Six years ago, Noemy Florez felt so desperate and unable to cope that she considered giving up her own children.
As a single mother to two small children, Noemy struggled to cope after her mother passed away. She was alone in Argentina, with nobody to help support her – unable to work and care for her children at the same time.
Noemy remembers feeling hopeless –
“I felt desperate, I could not feed my children, I wanted to leave them in a shelter. I felt that they were a hindrance.”
After moving back to Bolivia, Noemy came across SOS Children’s Village Santa Cruz and asked that they take her children. The SOS team decided that her children would be best remaining in Noemy’s care, with support from their family strengthening programme at Plan 4000, the district where she lived in Santa Cruz.
“Besides our regular visits to the family’s household, the first thing we did with Noemy was to give her psychological counselling twice a week,” says Ingrid Romero, SOS family advisor. “She urgently needed to develop her maternal skills, self-confidence and communication with her new partner.”
SOS helped Noemy’s family with their health needs and gave them nutritional support to ensure the wellbeing of the children. Noemy was able to learn new skills through participating in income-generating activities such as cooking lessons and craft classes.
As part of the family strengthening programme, participants are encouraged to create a support network in their community. Noemy and other mothers from the programme formed ‘United forces’, a support group where they have monthly meetings to discuss families in their community they believe are at risk. They help the most urgent cases by providing food and guidance.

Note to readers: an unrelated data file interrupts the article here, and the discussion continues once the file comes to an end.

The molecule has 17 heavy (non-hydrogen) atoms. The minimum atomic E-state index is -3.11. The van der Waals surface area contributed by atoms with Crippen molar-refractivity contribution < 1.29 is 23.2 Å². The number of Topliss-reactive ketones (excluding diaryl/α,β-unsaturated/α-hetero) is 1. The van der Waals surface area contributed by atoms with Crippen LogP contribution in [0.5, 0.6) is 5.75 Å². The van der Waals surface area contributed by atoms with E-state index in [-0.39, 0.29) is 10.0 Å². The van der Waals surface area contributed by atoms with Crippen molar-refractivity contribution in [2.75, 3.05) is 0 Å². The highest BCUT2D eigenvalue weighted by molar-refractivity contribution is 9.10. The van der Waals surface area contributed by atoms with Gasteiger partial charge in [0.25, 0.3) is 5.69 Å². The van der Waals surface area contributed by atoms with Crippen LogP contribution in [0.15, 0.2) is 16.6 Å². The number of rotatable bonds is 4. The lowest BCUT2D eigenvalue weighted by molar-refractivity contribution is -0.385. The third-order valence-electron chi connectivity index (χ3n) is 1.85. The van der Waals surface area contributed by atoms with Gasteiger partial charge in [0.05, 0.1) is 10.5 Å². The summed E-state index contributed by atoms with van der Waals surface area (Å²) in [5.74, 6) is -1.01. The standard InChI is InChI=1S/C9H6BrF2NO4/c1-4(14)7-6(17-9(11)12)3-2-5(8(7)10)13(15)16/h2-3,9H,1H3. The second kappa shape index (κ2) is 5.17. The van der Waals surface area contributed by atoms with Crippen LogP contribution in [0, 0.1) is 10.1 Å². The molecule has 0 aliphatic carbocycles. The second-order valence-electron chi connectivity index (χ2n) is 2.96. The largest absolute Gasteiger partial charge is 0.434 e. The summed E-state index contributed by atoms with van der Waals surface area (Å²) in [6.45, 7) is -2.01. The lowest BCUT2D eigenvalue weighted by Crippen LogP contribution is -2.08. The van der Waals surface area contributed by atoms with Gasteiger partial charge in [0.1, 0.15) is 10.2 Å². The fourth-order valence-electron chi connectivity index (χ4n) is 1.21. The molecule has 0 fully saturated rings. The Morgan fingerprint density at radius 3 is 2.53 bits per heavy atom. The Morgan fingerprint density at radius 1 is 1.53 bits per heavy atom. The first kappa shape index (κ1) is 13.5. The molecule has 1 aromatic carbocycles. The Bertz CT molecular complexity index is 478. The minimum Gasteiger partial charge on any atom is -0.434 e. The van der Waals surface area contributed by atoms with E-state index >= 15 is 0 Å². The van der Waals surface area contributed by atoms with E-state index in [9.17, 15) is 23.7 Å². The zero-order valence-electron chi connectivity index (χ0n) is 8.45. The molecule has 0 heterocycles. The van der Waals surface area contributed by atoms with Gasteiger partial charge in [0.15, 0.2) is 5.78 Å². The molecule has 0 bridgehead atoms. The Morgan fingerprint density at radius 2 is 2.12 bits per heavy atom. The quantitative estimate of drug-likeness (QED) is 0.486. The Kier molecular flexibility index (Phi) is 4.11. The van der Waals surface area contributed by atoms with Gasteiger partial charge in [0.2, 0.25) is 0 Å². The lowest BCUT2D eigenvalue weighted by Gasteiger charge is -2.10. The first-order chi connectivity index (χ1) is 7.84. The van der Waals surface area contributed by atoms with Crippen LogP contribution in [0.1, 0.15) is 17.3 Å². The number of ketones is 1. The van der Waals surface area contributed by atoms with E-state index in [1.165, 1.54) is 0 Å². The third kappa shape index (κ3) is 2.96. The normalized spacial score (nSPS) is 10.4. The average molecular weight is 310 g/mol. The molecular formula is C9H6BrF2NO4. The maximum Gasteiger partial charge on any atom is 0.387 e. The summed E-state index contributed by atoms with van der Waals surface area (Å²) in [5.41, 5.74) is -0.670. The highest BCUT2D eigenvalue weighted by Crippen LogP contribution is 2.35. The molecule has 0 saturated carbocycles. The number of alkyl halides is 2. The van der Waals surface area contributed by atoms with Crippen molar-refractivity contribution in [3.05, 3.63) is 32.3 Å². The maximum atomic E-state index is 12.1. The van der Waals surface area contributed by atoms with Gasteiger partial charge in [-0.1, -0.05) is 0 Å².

“We have each other’s backs. Sometimes I look after one’s children or when a family is in need of help, we give them what we call a black bag with food such as rice and beans,” says Noemy.
Today, Noemy is an empowered and positive woman. She has remarried and has since had another daughter, two-year-old Mia.
The mother of three wakes up at 2 am every day to prepare chicken and pork empanadas, a recipe she learned at the cooking workshops. At 4 am, she takes the freshly baked goods to the market and comes back just in time to see Alex and Daniela go to school, while her husband goes to work and Mia wakes up.
After three years of support from the SOS team, the children are doing well and the family has attained self-sufficiency. Although Noemy admits their income is not stable, what is important is that she is empowered and ambitious enough to set herself higher goals.
Noemy and her husband recently bought land in another district and will start building their house next year. She is currently a community representative for ‘United Forces’ and is completing her schooling at an adult education institution. She hopes to one day follow her lifelong dream of becoming a nurse.
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